About Me

Preparing for My Dream Home

My husband and I have spent a lot of time consulting with an architect. After living in our cramped, starter home for the past 11 years, we were finally ready to make some needed changes to it. We have added an extra 600 square feet of space onto our house. Before the construction began, we finalized the plans for our new heating and air conditioning unit with our HVAC contractor. Because our home was going to be substantially bigger than it is now, we purchased a larger HVAC system. We also installed a new, digital thermostat inside my home. On this blog, I hope you will discover the best types of HVAC units to buy for mid-size homes. Enjoy!


Preparing for My Dream Home

3 Simple Ways To Check For Air Duct Leakage

by Rita Richardson

Your home's heating and air conditioning system relies on a series of ducts to deliver heated or cooled air throughout your living space. If one of these ducts springs a leak, your heating and cooling system becomes less efficient. Being vigilant when it comes to watching for air duct leaks is essential for homeowners today.

Here are three simple things you can do to help you identify duct leakage in the future.

1. Use a manometer to measure the air pressure within your home.

Leaks in your home's air ducts can create unbalanced air pressure inside your home. Using an instrument known as a manometer can be a simple way to test for unbalanced air delivery. All you need to do is measure the outdoor air pressure using the manometer, then turn on your heating and cooling system's blower and measure the air pressure inside your home.

Differences in the two readings signal an imbalance between the return and supply air pressures, which can usually be attributed to a leaking air duct. Contact an HVAC professional to locate the leak(s), and you will be on your way to restoring balanced air pressure and delivery inside your home once again.

2. Conduct a smoke test.

Introducing smoke to your HVAC system can be a great way to spot any leaks in your home's ductwork. Specialized products that release smoke without introducing a flame can be introduced into your heating and cooling system through the air intake.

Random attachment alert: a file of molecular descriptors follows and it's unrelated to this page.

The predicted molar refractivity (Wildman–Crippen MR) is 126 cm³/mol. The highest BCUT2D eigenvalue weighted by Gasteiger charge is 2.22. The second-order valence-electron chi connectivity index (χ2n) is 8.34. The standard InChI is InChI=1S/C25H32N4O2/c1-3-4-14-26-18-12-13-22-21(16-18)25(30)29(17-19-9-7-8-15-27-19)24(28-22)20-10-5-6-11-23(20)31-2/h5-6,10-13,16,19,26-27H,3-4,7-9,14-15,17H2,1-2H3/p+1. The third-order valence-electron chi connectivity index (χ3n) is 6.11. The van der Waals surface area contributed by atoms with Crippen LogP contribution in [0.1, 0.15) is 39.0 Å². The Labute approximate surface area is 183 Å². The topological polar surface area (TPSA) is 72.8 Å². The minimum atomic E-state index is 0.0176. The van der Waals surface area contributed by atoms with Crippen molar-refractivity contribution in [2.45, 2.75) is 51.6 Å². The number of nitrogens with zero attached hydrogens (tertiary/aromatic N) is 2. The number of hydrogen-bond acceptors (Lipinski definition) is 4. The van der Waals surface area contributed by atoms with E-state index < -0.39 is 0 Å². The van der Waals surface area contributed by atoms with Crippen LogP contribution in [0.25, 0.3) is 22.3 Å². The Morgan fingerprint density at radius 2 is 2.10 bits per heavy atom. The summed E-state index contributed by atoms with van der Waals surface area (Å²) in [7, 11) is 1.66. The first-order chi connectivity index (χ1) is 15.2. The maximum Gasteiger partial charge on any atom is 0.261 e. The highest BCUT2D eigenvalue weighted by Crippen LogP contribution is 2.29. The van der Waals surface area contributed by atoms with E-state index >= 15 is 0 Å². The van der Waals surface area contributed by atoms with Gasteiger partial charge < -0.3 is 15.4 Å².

Be sure that you are using twice as much smoke as the volume of your test area to ensure you can easily spot leakage. Using a flashlight to peek through crawl spaces where ductwork is located allows you to visually inspect for signs of smoke leaking out of the ducts and into the crawlspace. If you see smoke, then you have leaks that should be addressed by a qualified HVAC professional.

3. Check for spikes in your heating and cooling costs.

When your home's air ducts begin to leak, your HVAC system must work harder to maintain a constant temperature within your living space. Experts estimate that somewhere between 20% and 30% of the air moving through a typical home's duct system is lost due to leakage.

If you notice spikes in your monthly heating and cooling costs, these could be attributed to leaking air ducts that are placing added strain on your HVAC system. Contact a repair professional to address these leaks, and your monthly utility costs should return to normal.

Checking for air duct leakage doesn't have to be difficult. Use a manometer to check pressure differences, use smoke to identify leaks, and watch for spikes in your utility bill to determine if air leaks are plaguing your heating and cooling system. Contact a professional that handles heating repair for more information.